Lu: In the 21st century, it’s a global competition with other companies, and in this competition we need to feel the full pain, and we’re not feeling the full pain. There are a substantial number of people who are left on the sidelines, and a large percentage of them are people with disabilities. It’s important for me to come to conferences like this to show our commitment, but also, frankly, to learn. In this job I’ve certainly had an awareness of the challenges within this community, and now I have an increased awareness of those challenges, but I’m excited about how technology can help address a lot of those issues. In my CSUN talk, I laid out a lot about how technology is so ingrained in everyone’s life. It’s not only your work life, it’s your personal life. It allows you to engage with more people and more information than ever before. But if it’s not accessible, you’re being shut out of a huge part of what is in our workplace and in our society. So I’m excited to come here to learn, to try out all kinds of technology, and to see how we can better support these efforts.

Cooper: It’s really good that you’re here, especially for the Department of Labor to come out to this one event in particular. The hands-on experience really opens your eyes.

Lu: We have a lot that we can do. We’ve got grant money that we can give out to foster best practices on disability employment. We’ve got regulations we’ve put out that incentivize the hiring of people with disabilities. I think one of the best tools we have is our bully pulpit, coming to venues like this and saying, “We’re the federal government. We care about these issues. We want to support your efforts.” When we go around and try on technologies and people take photos of me trying the technology, that’s a good thing. A lot of this technology is not only great for people with disabilities, it’s great for people without disabilities. I’m excited about what this means for everyone.

Cooper: Have you seen any new technology?

Lu: I tried out Sesame, using the movement of my head to click on things. Can you imagine what this could mean for a multitasker? I can shift my eyes or move to one side and that moves a [computer] mouse. The amount by which it could increase my productivity! We were also talking about the Dragon technology (Dragon Speech Recognition Software) that allows you to transcribe words. That has huge implications for people with disabilities. If I ever do another a book, I’m just going to speak the whole thing and use Dragon to transcribe it.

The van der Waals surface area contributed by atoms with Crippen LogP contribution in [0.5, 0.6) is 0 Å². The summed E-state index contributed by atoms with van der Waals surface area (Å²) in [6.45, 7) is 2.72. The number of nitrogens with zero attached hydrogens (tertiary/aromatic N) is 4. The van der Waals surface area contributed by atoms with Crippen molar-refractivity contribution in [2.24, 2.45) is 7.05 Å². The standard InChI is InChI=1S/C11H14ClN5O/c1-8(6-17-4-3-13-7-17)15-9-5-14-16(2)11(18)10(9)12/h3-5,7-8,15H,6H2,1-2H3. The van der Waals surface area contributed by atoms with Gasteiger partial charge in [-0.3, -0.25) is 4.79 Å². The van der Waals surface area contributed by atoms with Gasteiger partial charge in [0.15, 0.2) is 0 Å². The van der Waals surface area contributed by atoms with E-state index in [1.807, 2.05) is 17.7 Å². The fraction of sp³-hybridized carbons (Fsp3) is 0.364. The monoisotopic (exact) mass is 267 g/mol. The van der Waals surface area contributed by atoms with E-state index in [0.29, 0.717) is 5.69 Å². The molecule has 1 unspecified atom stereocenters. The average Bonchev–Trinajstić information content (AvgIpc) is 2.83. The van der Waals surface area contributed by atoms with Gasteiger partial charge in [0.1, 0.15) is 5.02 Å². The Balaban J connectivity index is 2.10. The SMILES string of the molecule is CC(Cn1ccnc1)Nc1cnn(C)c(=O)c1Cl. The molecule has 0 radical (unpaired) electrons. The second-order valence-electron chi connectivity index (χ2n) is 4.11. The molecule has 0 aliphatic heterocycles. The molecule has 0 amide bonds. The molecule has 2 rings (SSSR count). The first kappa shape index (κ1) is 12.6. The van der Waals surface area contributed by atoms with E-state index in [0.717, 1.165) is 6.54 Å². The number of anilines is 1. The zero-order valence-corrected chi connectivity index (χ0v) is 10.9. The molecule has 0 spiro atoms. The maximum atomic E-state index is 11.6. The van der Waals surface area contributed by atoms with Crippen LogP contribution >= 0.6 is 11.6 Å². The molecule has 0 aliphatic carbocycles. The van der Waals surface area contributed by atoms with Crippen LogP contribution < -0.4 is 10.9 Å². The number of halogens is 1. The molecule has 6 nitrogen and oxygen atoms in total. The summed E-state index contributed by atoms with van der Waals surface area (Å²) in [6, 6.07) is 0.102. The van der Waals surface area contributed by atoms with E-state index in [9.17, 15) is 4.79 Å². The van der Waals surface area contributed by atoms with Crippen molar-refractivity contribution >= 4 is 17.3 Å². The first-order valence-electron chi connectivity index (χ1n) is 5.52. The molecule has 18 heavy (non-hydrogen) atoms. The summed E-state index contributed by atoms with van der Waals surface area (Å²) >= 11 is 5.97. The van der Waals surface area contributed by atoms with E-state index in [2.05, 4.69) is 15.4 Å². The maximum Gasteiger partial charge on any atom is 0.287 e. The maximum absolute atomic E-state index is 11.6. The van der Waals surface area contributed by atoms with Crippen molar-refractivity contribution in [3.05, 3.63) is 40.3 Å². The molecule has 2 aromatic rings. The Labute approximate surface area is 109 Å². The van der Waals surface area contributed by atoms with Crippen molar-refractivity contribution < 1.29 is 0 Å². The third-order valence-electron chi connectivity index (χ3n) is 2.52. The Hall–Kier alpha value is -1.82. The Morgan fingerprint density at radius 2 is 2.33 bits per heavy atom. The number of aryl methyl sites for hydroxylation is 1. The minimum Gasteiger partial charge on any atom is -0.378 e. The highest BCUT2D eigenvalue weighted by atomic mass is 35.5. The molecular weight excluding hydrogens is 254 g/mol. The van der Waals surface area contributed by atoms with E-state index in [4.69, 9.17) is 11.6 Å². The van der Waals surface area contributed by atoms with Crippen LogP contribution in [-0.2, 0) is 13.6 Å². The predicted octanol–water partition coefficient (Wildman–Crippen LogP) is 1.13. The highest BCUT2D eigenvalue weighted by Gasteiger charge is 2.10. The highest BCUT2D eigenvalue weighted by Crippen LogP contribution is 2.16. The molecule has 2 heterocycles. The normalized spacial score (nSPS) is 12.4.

Cooper: Some people lack finger dexterity. I often see people talk to their phones to transcribe emails.

Lu: And I think that’s a lot of what we need to do to commercialize some of this technology, and to show the implications for people without disabilities. I’m really intrigued by the driverless car, because I have been taught by Kathy Martinez that one of the greatest challenges for people with disabilities is transportation. If you could figure out a car that drives itself and can help people who are blind get to work, that would be phenomenal. But more important than that, the technology that goes into the driverless car can produce safety features for all cars, because it can evaluate the distance between cars and adjust your speed. If you put that into existing cars, it has the ability to reduce accidents, even if we’re driving those cars. I think that’s one of the keys here, to show how that technology can help everybody.

Martirosyan: And for multitaskers, can you imagine going to work with all this extra time?

Lu: If I’m using my Sesame while I’m in my driverless car, with my Dragon, talking, moving my head at the same time—

Cooper: —eating breakfast—

(laughter)

Lu: —eating breakfast, shaving, (laughter) it’d be pretty phenomenal.

Cooper: Showering, what the heck? (laughter) I think of that all the time, the benefits of having a driver, but if the car was the driver, it’s really—

Martirosyan: Those extra hours of the day that we’re always looking for.

Cooper: Yeah, we’re all overworked. Is this your first technology conference?

Lu: It’s my first CSUN. But it’s not going to be my last. This is a lot of fun.

Cooper: Did I read that your team is about to launch something?

Lu: TalentWorks. It’s a really exciting initiative. We were looking at expanding the recruitment and hiring of people with disabilities and realized that one of the greatest impediments is inaccessibility of online hiring. We did a survey and found that 56 percent of people with disabilities had found out about a job and applied for it by using a mobile device. But many of the features they were using were inaccessible to them. In that same survey, 46 percent of people with disabilities said that their last experience of applying for a job online was “difficult to impossible.” So we realized that technology provides a wonderful virtual tool to interview people, to assess them, to post jobs and to apply for them, but if those tools aren’t accessible, you’ve narrowed the pool of people you’re trying to attract. ...To read the full article, login or become a member --- it's free!

dol.gov
peatworks.org/talentworks/resources/infographic
sesame-enable.com